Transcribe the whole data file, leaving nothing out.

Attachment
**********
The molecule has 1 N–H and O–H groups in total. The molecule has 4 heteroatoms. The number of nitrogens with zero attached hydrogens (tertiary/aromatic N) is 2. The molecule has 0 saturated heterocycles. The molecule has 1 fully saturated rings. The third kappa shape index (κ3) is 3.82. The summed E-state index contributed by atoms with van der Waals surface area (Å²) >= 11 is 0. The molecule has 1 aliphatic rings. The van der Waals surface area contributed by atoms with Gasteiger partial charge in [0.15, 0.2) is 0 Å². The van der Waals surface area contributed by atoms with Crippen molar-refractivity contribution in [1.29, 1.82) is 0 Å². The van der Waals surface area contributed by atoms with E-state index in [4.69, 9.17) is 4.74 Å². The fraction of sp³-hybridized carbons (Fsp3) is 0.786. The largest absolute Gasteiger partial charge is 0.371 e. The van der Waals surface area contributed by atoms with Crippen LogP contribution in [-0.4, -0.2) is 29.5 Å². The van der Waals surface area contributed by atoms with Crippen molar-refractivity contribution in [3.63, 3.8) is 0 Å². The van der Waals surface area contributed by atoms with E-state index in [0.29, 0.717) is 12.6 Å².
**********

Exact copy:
The molecule has 1 N–H and O–H groups in total. The molecule has 4 heteroatoms. The number of nitrogens with zero attached hydrogens (tertiary/aromatic N) is 2. The molecule has 0 saturated heterocycles. The molecule has 1 fully saturated rings. The third kappa shape index (κ3) is 3.82. The summed E-state index contributed by atoms with van der Waals surface area (Å²) >= 11 is 0. The molecule has 1 aliphatic rings. The van der Waals surface area contributed by atoms with Gasteiger partial charge in [0.15, 0.2) is 0 Å². The van der Waals surface area contributed by atoms with Crippen molar-refractivity contribution in [1.29, 1.82) is 0 Å². The van der Waals surface area contributed by atoms with E-state index in [4.69, 9.17) is 4.74 Å². The fraction of sp³-hybridized carbons (Fsp3) is 0.786. The largest absolute Gasteiger partial charge is 0.371 e. The van der Waals surface area contributed by atoms with Crippen LogP contribution in [-0.4, -0.2) is 29.5 Å². The van der Waals surface area contributed by atoms with Crippen molar-refractivity contribution in [3.63, 3.8) is 0 Å². The van der Waals surface area contributed by atoms with E-state index in [0.29, 0.717) is 12.6 Å².